Thursday, 26 August 2021

The Last Emperor (1987)

Bernardo Bertolucci directs the epic, intriguing but slightly hollow The Last Emperor

Director: Bernardo Bertolucci
Cast: John Lone (Puyi), Joan Chen (Wanrong), Peter O’Toole (Reginald Johnston), Ying Roucheng (Prison Camp Governor), Victor Wong (Chen Baochen), Dennis Dun (Big Li), Ryuichi Sakamoto (Masahiko Amakasu), Maggie Han (Yoshiko Kawashima), Ric Young (Interrogator), Wu Junmei (Wenxiu), Cary-Hiroyuki Tagawa (Chang), Jade Go (Ar Mo), Henry O (Lord Chamberlain)

In 1908 a toddler, Puyi, became the last Emperor of China – but in 1912, revolution made China  a Republic and he was reduced to only being Emperor of The Forbidden City, a place he has never left since 1908 and will not leave until 1924 when he is expelled from the city. As an adult Puyi (John Lone) remains a puppet, becoming Emperor the Japanese puppet state of Manchukuo, where he is again largely confined to his palace, his Empress Wanrong (Joan Chen) becoming an opium addict. After World War II, Puyi is imprisoned for ten years by the Maoist government, being re-educated into becoming an ordinary citizen of China.

Bertolucci’s film explores the life of this slight historical figure. I say slight, as Puyi is always and forever a puppet, buffeted by history. He owes whatever prominence he has to a quirk of fate, but never truly learns who he is or his purpose, only slowly realising his power is an illusion. It’s the main flaw of The Last Emperor – otherwise a sumptuous epic – that it such a grand film about such a shallow person. Puyi is not particularly interesting or fascinating, and the film largely fails to turn him into an intriguing enigma. The Last Emperor – which hoovered up 9 Oscars, including Best Picture – is brilliantly made, frequently fascinating and breath-taking, but also strangely lifeless.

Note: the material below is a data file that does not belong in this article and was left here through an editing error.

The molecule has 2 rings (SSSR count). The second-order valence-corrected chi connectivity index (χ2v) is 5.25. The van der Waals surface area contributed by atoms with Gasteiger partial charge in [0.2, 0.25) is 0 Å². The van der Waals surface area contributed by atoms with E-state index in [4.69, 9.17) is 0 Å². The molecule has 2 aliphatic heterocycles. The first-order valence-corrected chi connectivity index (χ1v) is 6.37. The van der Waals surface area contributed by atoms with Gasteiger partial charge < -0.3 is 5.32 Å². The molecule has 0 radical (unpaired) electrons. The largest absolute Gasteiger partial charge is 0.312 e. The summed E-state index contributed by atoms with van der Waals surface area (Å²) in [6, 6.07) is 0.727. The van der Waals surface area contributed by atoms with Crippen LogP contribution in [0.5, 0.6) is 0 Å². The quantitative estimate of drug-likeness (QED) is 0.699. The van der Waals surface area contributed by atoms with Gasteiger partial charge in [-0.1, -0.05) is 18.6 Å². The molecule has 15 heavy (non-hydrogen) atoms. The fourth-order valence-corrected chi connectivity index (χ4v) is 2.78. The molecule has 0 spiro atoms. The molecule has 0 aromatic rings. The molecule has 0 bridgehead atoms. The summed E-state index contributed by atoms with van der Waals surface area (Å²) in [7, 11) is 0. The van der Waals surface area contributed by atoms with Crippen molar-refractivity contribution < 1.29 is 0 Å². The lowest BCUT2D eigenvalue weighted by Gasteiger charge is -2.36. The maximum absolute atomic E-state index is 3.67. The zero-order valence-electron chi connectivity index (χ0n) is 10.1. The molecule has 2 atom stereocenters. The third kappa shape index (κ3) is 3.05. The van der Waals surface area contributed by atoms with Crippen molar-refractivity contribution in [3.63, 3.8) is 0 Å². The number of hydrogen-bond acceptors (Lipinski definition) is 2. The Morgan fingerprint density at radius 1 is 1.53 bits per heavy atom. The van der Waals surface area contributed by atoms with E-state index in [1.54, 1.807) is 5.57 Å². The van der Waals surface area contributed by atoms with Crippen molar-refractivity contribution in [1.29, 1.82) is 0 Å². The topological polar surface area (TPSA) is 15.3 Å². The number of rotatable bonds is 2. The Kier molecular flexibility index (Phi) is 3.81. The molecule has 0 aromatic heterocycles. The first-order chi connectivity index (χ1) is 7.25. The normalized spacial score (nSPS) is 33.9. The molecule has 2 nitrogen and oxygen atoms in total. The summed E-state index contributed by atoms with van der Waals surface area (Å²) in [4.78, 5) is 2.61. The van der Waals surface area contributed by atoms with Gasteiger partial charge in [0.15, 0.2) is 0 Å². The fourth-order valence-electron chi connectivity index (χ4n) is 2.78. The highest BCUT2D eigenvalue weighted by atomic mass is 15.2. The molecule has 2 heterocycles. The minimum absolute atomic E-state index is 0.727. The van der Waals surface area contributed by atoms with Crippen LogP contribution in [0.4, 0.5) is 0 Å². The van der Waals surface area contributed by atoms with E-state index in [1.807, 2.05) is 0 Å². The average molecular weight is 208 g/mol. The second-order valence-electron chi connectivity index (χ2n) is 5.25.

Bertolucci and producer Jeremy Thomas spent years raising the money and negotiating with the Chinese government to have unrestricted access to the Forbidden City. It’s that which really makes the film effective. The first half of the film is set exclusively in The Forbidden City (flash forwards see the adult Puyi in post-war captivity, being questioned by his guards). The scale is stunning and it’s shot by Vittoro Storaro with a breath-taking opulence and fascinating eye for Chinese culture. Storaro also carefully distinguishes with colours each section of Puyi’s life, from the reds and golds of his childhood to the washed-out greens of his adulthood. The impact of this on screen remains impressive today – and Chinese co-operation produced almost 19,000 extras to populate it.

These early sections are the film’s strongest. Bertolucci was fascinated with complex coming-of-age tales, balanced with leftish politics. The film is fascinated with the power/non-power of this child. He leads a strange dance of being a puppet and figurehead, who can still order his servants to obey his every whim. It’s an upbringing that would pervert any child – and Bertolucci shows it creates a man who lacking any sense of emotional awareness and maturity; not cruel as such, but unable to fully understand what it is to be human because he has never known anyone who is an equal.

His ‘power’ expresses itself in petulance, selfishness and sometimes acts of cruelty – and he becomes a man drifting through life, aware that he should feel more of a connection with people, but lacking the emotional self-awareness forming connections with people requires. It’s not helped by Puyi’s weak personality. Growing up effectively imprisoned – but all-powerful – in a single city means he constantly gravitates towards similar situations, be that a puppet ruler signing whatever he is told to in Manchukuo or expecting his servants to continue to dress him in prison (how is prison different really from the rest of his life?)